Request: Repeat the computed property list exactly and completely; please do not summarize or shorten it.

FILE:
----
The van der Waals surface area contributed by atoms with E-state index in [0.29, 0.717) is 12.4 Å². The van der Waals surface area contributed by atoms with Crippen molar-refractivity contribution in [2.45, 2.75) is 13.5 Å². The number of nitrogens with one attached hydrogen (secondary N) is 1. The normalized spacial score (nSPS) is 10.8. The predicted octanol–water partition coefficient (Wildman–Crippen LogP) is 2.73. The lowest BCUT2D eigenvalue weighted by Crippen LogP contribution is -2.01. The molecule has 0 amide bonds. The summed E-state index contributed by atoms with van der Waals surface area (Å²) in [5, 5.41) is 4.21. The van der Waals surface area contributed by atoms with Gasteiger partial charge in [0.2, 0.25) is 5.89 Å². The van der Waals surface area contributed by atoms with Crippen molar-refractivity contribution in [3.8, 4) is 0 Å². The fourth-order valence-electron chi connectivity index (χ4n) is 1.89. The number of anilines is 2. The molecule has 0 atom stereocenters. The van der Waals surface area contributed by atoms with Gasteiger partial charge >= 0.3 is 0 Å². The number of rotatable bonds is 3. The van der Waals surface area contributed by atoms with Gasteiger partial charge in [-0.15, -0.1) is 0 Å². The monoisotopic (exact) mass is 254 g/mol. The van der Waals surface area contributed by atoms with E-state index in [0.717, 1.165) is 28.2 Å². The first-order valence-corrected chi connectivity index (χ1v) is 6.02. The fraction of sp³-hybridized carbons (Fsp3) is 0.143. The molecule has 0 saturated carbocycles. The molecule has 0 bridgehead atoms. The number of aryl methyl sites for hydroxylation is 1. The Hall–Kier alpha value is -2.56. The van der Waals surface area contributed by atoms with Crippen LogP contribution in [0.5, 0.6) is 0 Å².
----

The van der Waals surface area contributed by atoms with E-state index in [0.29, 0.717) is 12.4 Å². The van der Waals surface area contributed by atoms with Crippen molar-refractivity contribution in [2.45, 2.75) is 13.5 Å². The number of nitrogens with one attached hydrogen (secondary N) is 1. The normalized spacial score (nSPS) is 10.8. The predicted octanol–water partition coefficient (Wildman–Crippen LogP) is 2.73. The lowest BCUT2D eigenvalue weighted by Crippen LogP contribution is -2.01. The molecule has 0 amide bonds. The summed E-state index contributed by atoms with van der Waals surface area (Å²) in [5, 5.41) is 4.21. The van der Waals surface area contributed by atoms with Gasteiger partial charge in [0.2, 0.25) is 5.89 Å². The van der Waals surface area contributed by atoms with Crippen molar-refractivity contribution in [3.8, 4) is 0 Å². The fourth-order valence-electron chi connectivity index (χ4n) is 1.89. The number of anilines is 2. The molecule has 0 atom stereocenters. The van der Waals surface area contributed by atoms with Gasteiger partial charge >= 0.3 is 0 Å². The number of rotatable bonds is 3. The van der Waals surface area contributed by atoms with Gasteiger partial charge in [-0.15, -0.1) is 0 Å². The monoisotopic (exact) mass is 254 g/mol. The van der Waals surface area contributed by atoms with E-state index in [0.717, 1.165) is 28.2 Å². The first-order valence-corrected chi connectivity index (χ1v) is 6.02. The fraction of sp³-hybridized carbons (Fsp3) is 0.143. The molecule has 0 saturated carbocycles. The molecule has 0 bridgehead atoms. The number of aryl methyl sites for hydroxylation is 1. The Hall–Kier alpha value is -2.56. The van der Waals surface area contributed by atoms with Crippen LogP contribution in [0.5, 0.6) is 0 Å².